If the only thing you learn from this book is that the founding fathers had the wisdom to use Islam as a test case, to set the limits of tolerance in America, then that’d be sufficient. Spellberg’s Thomas Jefferson’s Qur’an is a well-researched book, that locates the debates during the time (and before) Jefferson about Islam and its role in America and she draws out the implications of the same for our times. It shows Jefferson as a practical man, who had the vision and foresight to argue for the religious rights of (then) non-existent Muslims (free men). In this, she portrays Jefferson as a liberal hero and a visionary. In time such as these when Islam has come to denote everything that is negative, illiberal and not desirable, she shows, rather well that despite the reservations that Jefferson had about some of the practices of the religion, he thought it to be integral part of America. And this is an important reminder for all of us.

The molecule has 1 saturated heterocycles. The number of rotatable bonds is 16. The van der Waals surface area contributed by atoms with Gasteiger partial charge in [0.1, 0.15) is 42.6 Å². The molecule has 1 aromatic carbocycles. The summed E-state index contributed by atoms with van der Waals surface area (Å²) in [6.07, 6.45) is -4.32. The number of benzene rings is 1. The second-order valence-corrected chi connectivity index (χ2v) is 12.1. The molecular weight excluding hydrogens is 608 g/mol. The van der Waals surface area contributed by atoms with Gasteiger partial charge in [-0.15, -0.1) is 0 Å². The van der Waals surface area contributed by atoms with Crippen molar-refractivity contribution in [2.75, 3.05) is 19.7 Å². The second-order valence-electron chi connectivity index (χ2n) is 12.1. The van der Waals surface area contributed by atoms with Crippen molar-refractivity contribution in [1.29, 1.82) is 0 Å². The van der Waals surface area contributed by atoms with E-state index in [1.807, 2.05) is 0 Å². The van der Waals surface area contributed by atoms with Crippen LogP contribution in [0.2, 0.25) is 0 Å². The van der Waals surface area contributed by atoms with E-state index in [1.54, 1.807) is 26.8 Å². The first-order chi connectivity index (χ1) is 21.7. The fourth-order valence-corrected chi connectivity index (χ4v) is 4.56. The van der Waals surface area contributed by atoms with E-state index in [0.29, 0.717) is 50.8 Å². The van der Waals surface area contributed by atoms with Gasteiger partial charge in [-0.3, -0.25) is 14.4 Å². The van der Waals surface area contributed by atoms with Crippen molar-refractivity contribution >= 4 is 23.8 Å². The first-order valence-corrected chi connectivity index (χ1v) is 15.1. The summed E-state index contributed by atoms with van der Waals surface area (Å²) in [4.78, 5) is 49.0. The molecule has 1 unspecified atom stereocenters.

For those familiar with the Islamophobia prevalent in eighteenth and nineteenth century Europe and America, there is not much new material in this book. But she does do a good job of offering the context in which these debates occurred. Right from Dante’s inferno, which doomed the Prophet Muhammad to the bottom of Hell, to Voltaire’s play Mahomet, that fictionalized much of his life; there is a lot of material that Spellberg points to, that was used by those opposed to Islam in general and full integration of Muslim ideas in Europe in particular. This book also reminded me of Carl Ernest’s Following Muhammad, a brilliant book that charts the history of how Islam was perceived in the past and the contemporary understandings of the religion in Western societies. Similar to the treatment in Ernest’s book, Spellberg offers the challenges that Islam faces today, as it did in the earlier stages of its founding and propagation.